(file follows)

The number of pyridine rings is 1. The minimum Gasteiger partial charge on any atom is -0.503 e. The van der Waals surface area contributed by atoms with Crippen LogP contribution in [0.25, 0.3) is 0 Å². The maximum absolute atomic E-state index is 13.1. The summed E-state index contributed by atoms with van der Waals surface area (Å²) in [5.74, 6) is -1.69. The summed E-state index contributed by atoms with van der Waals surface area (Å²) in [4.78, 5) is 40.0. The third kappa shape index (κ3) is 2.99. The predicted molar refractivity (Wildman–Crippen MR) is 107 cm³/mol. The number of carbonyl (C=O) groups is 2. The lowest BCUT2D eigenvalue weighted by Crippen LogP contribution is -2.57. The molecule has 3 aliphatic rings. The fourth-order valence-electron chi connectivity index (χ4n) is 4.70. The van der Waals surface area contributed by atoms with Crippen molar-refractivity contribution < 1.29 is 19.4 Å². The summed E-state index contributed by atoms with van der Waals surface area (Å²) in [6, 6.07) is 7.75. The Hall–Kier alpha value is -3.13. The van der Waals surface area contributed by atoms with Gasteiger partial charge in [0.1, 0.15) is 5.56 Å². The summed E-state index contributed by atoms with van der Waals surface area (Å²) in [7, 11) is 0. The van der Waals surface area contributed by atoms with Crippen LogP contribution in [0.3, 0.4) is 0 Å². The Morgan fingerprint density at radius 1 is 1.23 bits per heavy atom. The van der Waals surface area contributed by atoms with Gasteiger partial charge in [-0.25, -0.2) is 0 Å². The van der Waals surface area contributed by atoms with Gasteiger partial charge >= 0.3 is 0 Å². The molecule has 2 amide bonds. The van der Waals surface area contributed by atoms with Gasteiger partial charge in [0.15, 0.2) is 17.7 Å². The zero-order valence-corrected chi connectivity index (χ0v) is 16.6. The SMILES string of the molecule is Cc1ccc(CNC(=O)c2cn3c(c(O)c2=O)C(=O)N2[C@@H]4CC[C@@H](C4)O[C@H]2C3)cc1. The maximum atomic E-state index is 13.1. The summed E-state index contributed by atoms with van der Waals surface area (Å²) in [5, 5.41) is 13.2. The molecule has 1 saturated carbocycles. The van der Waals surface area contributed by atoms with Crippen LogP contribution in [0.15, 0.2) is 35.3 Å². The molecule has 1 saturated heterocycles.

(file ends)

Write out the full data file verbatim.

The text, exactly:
The number of pyridine rings is 1. The minimum Gasteiger partial charge on any atom is -0.503 e. The van der Waals surface area contributed by atoms with Crippen LogP contribution in [0.25, 0.3) is 0 Å². The maximum absolute atomic E-state index is 13.1. The summed E-state index contributed by atoms with van der Waals surface area (Å²) in [5.74, 6) is -1.69. The summed E-state index contributed by atoms with van der Waals surface area (Å²) in [4.78, 5) is 40.0. The third kappa shape index (κ3) is 2.99. The predicted molar refractivity (Wildman–Crippen MR) is 107 cm³/mol. The number of carbonyl (C=O) groups is 2. The lowest BCUT2D eigenvalue weighted by Crippen LogP contribution is -2.57. The molecule has 3 aliphatic rings. The fourth-order valence-electron chi connectivity index (χ4n) is 4.70. The van der Waals surface area contributed by atoms with Crippen molar-refractivity contribution < 1.29 is 19.4 Å². The summed E-state index contributed by atoms with van der Waals surface area (Å²) in [6, 6.07) is 7.75. The Hall–Kier alpha value is -3.13. The van der Waals surface area contributed by atoms with Gasteiger partial charge in [0.1, 0.15) is 5.56 Å². The summed E-state index contributed by atoms with van der Waals surface area (Å²) in [7, 11) is 0. The van der Waals surface area contributed by atoms with Crippen LogP contribution in [0.3, 0.4) is 0 Å². The Morgan fingerprint density at radius 1 is 1.23 bits per heavy atom. The van der Waals surface area contributed by atoms with Gasteiger partial charge in [-0.25, -0.2) is 0 Å². The van der Waals surface area contributed by atoms with Gasteiger partial charge >= 0.3 is 0 Å². The molecule has 2 amide bonds. The van der Waals surface area contributed by atoms with Gasteiger partial charge in [0.15, 0.2) is 17.7 Å². The zero-order valence-corrected chi connectivity index (χ0v) is 16.6. The SMILES string of the molecule is Cc1ccc(CNC(=O)c2cn3c(c(O)c2=O)C(=O)N2[C@@H]4CC[C@@H](C4)O[C@H]2C3)cc1. The maximum atomic E-state index is 13.1. The summed E-state index contributed by atoms with van der Waals surface area (Å²) in [5, 5.41) is 13.2. The molecule has 1 saturated carbocycles. The van der Waals surface area contributed by atoms with Crippen LogP contribution in [0.15, 0.2) is 35.3 Å². The molecule has 1 saturated heterocycles.